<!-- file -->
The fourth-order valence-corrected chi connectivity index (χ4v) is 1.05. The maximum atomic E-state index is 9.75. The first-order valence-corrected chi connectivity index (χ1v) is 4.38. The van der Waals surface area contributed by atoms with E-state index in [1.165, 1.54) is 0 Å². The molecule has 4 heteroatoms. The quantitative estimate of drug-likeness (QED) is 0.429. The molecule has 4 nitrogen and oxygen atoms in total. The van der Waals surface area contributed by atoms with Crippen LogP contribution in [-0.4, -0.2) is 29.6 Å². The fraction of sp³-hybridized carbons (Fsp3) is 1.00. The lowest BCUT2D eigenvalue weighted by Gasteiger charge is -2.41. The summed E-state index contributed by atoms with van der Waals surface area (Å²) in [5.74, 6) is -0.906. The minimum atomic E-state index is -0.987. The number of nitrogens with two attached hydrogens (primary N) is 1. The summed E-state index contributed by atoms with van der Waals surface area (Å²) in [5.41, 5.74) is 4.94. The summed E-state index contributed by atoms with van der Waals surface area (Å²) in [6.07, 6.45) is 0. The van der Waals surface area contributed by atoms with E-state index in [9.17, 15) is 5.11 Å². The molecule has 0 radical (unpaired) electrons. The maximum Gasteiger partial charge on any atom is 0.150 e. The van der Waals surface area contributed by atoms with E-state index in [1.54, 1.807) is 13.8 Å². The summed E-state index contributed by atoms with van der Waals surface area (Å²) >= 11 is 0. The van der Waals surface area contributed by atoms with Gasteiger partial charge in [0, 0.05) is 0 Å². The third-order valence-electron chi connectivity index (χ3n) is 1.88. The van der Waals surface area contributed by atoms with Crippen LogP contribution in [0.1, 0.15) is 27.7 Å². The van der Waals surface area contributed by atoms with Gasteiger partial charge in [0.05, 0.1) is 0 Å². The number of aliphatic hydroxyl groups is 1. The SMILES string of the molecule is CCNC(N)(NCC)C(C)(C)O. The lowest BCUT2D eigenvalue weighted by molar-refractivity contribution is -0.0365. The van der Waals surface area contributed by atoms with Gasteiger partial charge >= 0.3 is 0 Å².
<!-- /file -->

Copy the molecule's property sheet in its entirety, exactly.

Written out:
The fourth-order valence-corrected chi connectivity index (χ4v) is 1.05. The maximum atomic E-state index is 9.75. The first-order valence-corrected chi connectivity index (χ1v) is 4.38. The van der Waals surface area contributed by atoms with E-state index in [1.165, 1.54) is 0 Å². The molecule has 4 heteroatoms. The quantitative estimate of drug-likeness (QED) is 0.429. The molecule has 4 nitrogen and oxygen atoms in total. The van der Waals surface area contributed by atoms with Crippen LogP contribution in [-0.4, -0.2) is 29.6 Å². The fraction of sp³-hybridized carbons (Fsp3) is 1.00. The lowest BCUT2D eigenvalue weighted by Gasteiger charge is -2.41. The summed E-state index contributed by atoms with van der Waals surface area (Å²) in [5.74, 6) is -0.906. The minimum atomic E-state index is -0.987. The number of nitrogens with two attached hydrogens (primary N) is 1. The summed E-state index contributed by atoms with van der Waals surface area (Å²) in [5.41, 5.74) is 4.94. The summed E-state index contributed by atoms with van der Waals surface area (Å²) in [6.07, 6.45) is 0. The van der Waals surface area contributed by atoms with E-state index in [9.17, 15) is 5.11 Å². The molecule has 0 radical (unpaired) electrons. The maximum Gasteiger partial charge on any atom is 0.150 e. The van der Waals surface area contributed by atoms with E-state index in [1.54, 1.807) is 13.8 Å². The summed E-state index contributed by atoms with van der Waals surface area (Å²) >= 11 is 0. The van der Waals surface area contributed by atoms with Gasteiger partial charge in [0, 0.05) is 0 Å². The third-order valence-electron chi connectivity index (χ3n) is 1.88. The van der Waals surface area contributed by atoms with Crippen LogP contribution in [0.1, 0.15) is 27.7 Å². The van der Waals surface area contributed by atoms with Gasteiger partial charge in [0.05, 0.1) is 0 Å². The number of aliphatic hydroxyl groups is 1. The SMILES string of the molecule is CCNC(N)(NCC)C(C)(C)O. The lowest BCUT2D eigenvalue weighted by molar-refractivity contribution is -0.0365. The van der Waals surface area contributed by atoms with Gasteiger partial charge >= 0.3 is 0 Å².